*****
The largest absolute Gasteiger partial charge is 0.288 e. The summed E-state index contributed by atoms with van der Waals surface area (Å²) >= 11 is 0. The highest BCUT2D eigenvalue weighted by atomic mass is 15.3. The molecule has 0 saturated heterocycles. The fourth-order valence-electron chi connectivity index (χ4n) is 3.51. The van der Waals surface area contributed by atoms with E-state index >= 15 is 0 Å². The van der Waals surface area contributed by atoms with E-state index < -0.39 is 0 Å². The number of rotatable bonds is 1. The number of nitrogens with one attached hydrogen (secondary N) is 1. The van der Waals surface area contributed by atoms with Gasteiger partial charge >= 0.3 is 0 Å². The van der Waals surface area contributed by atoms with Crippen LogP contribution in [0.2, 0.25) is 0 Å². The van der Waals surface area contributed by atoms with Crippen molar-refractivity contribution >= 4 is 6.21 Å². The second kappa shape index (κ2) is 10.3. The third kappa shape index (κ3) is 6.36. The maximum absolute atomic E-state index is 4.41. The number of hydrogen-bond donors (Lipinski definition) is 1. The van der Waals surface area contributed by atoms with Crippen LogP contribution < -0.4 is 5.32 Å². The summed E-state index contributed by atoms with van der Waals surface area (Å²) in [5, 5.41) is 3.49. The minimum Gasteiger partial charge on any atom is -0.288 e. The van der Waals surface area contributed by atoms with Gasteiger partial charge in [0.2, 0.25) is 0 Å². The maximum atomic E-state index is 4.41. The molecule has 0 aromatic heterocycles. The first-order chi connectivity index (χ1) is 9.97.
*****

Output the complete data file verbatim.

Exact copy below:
The largest absolute Gasteiger partial charge is 0.288 e. The summed E-state index contributed by atoms with van der Waals surface area (Å²) >= 11 is 0. The highest BCUT2D eigenvalue weighted by atomic mass is 15.3. The molecule has 0 saturated heterocycles. The fourth-order valence-electron chi connectivity index (χ4n) is 3.51. The van der Waals surface area contributed by atoms with E-state index >= 15 is 0 Å². The van der Waals surface area contributed by atoms with E-state index < -0.39 is 0 Å². The number of rotatable bonds is 1. The number of nitrogens with one attached hydrogen (secondary N) is 1. The van der Waals surface area contributed by atoms with Gasteiger partial charge >= 0.3 is 0 Å². The van der Waals surface area contributed by atoms with Crippen LogP contribution in [0.2, 0.25) is 0 Å². The van der Waals surface area contributed by atoms with Crippen molar-refractivity contribution >= 4 is 6.21 Å². The second kappa shape index (κ2) is 10.3. The third kappa shape index (κ3) is 6.36. The maximum absolute atomic E-state index is 4.41. The number of hydrogen-bond donors (Lipinski definition) is 1. The van der Waals surface area contributed by atoms with Crippen LogP contribution < -0.4 is 5.32 Å². The summed E-state index contributed by atoms with van der Waals surface area (Å²) in [5, 5.41) is 3.49. The minimum Gasteiger partial charge on any atom is -0.288 e. The van der Waals surface area contributed by atoms with Gasteiger partial charge in [0.2, 0.25) is 0 Å². The maximum atomic E-state index is 4.41. The molecule has 0 aromatic heterocycles. The first-order chi connectivity index (χ1) is 9.97.